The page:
China’s military says it has warned away a US warship that had illegally entered Chinese waters near the disputed Paracel Islands in the South China Sea, amid heightened tensions between Beijing and Washington over the strategic waterway.
The Southern Theater Command of the Chinese People’s Liberation Army (PLA) said on Thursday that the guided-missile destroyer USS Benfold had entered the waters of the Paracels without the Chinese government's approval, violating the country's sovereignty.
It added that Chinese naval and air forces tracked the ship and warned it to leave the vicinity of the disputed islands.
"We solemnly demand that the US side immediately stop such provocative actions, otherwise it will bear the serious consequences of unforeseen events," the PLA said.
US Seventh Fleet spokesman Mark Langford rejected the accusations, claiming that the Benfold "asserted navigational rights and freedoms in the vicinity of the Paracel Island, consistent with international law."
The Paracels, called the Xisha Islands by China, are also claimed by Vietnam and Chinese Taipei, with Beijing claiming historic rights to resources within the region’s so-called nine-dash line.
Back in July, the Benfold passed through the Taiwan Strait, in another move that China condemned as a provocation.
Also in September, China’s army forces warned off the Benfold, which trespassed in China's territorial waters near the Nansha Islands in the South China Sea.
China claims the South China Sea in its entirety. Vietnam, the Philippines, Malaysia, and Brunei have overlapping claims to parts of the sea. The US, however, sides with Beijing’s rival claimants in the dispute.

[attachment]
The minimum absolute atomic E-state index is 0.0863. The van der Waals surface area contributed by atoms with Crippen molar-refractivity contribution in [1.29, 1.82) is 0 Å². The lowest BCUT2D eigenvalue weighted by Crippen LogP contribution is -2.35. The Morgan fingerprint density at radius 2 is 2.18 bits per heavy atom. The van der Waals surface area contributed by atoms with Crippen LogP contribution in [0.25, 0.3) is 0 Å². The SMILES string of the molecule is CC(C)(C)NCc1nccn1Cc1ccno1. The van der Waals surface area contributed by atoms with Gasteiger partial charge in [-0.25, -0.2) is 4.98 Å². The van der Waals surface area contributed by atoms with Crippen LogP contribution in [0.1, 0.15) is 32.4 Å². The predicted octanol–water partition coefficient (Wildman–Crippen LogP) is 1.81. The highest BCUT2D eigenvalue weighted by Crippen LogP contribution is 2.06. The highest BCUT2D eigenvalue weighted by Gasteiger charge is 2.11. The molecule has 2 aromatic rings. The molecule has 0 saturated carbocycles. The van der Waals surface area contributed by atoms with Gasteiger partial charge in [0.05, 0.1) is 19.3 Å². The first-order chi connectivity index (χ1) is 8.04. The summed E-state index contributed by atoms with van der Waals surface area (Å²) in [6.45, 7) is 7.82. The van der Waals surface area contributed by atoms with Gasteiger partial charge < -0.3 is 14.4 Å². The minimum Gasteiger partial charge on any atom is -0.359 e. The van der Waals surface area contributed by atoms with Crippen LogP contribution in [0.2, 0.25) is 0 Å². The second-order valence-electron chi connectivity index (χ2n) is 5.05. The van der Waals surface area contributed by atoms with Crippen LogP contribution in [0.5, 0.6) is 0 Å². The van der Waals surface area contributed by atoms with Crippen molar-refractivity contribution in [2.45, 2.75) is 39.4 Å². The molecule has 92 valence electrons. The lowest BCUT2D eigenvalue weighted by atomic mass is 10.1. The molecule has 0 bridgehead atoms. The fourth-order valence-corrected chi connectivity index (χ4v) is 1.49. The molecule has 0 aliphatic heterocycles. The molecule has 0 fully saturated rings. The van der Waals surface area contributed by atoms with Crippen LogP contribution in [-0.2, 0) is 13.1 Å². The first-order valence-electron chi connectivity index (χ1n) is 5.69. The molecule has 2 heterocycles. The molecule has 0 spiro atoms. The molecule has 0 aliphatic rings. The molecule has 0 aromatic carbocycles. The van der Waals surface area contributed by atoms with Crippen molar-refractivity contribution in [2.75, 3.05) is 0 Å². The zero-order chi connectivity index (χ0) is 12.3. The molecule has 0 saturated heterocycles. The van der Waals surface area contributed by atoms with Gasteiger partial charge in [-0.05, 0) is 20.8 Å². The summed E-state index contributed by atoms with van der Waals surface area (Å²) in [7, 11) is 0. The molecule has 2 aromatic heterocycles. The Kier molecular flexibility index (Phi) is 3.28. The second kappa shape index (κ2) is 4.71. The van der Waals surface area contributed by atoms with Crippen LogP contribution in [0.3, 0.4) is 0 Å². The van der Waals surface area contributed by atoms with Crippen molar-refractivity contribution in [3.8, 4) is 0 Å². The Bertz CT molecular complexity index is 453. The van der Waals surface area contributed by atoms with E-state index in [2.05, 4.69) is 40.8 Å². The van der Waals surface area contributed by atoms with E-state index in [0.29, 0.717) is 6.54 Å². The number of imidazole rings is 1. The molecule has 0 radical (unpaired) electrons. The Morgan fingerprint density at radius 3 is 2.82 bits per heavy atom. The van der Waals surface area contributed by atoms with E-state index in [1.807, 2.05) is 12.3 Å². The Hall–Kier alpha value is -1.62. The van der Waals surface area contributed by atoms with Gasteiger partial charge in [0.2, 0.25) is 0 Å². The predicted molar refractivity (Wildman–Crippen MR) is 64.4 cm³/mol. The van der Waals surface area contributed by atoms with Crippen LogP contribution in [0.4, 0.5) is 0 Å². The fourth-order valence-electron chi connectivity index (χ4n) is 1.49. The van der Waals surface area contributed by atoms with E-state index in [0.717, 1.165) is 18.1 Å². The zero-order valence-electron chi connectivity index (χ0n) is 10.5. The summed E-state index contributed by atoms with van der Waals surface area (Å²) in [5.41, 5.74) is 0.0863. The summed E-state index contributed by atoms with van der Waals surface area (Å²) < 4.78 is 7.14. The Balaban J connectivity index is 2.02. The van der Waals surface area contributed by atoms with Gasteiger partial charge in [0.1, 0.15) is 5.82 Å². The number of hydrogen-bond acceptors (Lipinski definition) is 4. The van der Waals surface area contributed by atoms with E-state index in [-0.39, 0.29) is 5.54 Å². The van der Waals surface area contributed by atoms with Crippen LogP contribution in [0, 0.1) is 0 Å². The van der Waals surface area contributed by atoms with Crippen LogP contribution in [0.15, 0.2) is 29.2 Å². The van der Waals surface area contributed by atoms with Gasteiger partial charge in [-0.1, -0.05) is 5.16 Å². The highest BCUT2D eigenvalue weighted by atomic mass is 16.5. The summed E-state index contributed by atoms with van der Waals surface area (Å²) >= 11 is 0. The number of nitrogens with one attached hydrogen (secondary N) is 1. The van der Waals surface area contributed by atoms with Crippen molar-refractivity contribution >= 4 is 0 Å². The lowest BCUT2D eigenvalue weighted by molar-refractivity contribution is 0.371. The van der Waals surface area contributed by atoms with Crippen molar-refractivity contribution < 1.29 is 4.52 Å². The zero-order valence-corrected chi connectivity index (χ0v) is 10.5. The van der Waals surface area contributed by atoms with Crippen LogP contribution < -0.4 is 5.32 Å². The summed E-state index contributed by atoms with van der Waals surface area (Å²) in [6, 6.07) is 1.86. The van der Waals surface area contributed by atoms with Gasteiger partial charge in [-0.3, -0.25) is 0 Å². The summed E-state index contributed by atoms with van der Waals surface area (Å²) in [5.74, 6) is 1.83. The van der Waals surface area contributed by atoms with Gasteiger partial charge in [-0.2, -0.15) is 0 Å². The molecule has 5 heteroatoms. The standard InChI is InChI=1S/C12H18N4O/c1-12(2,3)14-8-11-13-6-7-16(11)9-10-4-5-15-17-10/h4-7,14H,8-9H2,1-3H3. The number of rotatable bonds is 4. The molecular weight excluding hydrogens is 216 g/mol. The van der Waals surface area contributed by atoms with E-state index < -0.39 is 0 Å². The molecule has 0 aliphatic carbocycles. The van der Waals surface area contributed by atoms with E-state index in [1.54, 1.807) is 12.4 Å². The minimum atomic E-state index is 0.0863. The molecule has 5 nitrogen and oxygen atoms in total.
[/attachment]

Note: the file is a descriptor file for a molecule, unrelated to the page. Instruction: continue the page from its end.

The United States routinely sends its warships and warplanes to the South China Sea to assert what it calls its “right” to “freedom of navigation.”
China has always warned the US against military activities in the sea. Beijing says potential close military encounters between the air and naval forces of the two countries in the region may cause accidents.
Meanwhile, a recent study has revealed that the US Navy's aircraft carrier strike groups have not only increased South China Sea transits since last year but their routes and drill patterns are becoming more complicated and unpredictable.
Defense experts say the changes could indicate new countermeasures devised by the strike groups to face any contingencies in the region, such as a potential attack on Chinese Taipei by China’s military or over South China Sea territorial disputes.
China hoped for an improvement in relations with the US under President Joe Biden, who succeeded Donald Trump in January, but the new administration has shown no sign of backing down on hard-line policies toward Beijing.
The two sides are at odds over a range of issues, including alleged human rights abuses in Xinjiang, and Beijing's policies in regard to Hong Kong, Taipei and the disputed territories in the South China Sea, as well as the origins of the COVID-19 pandemic.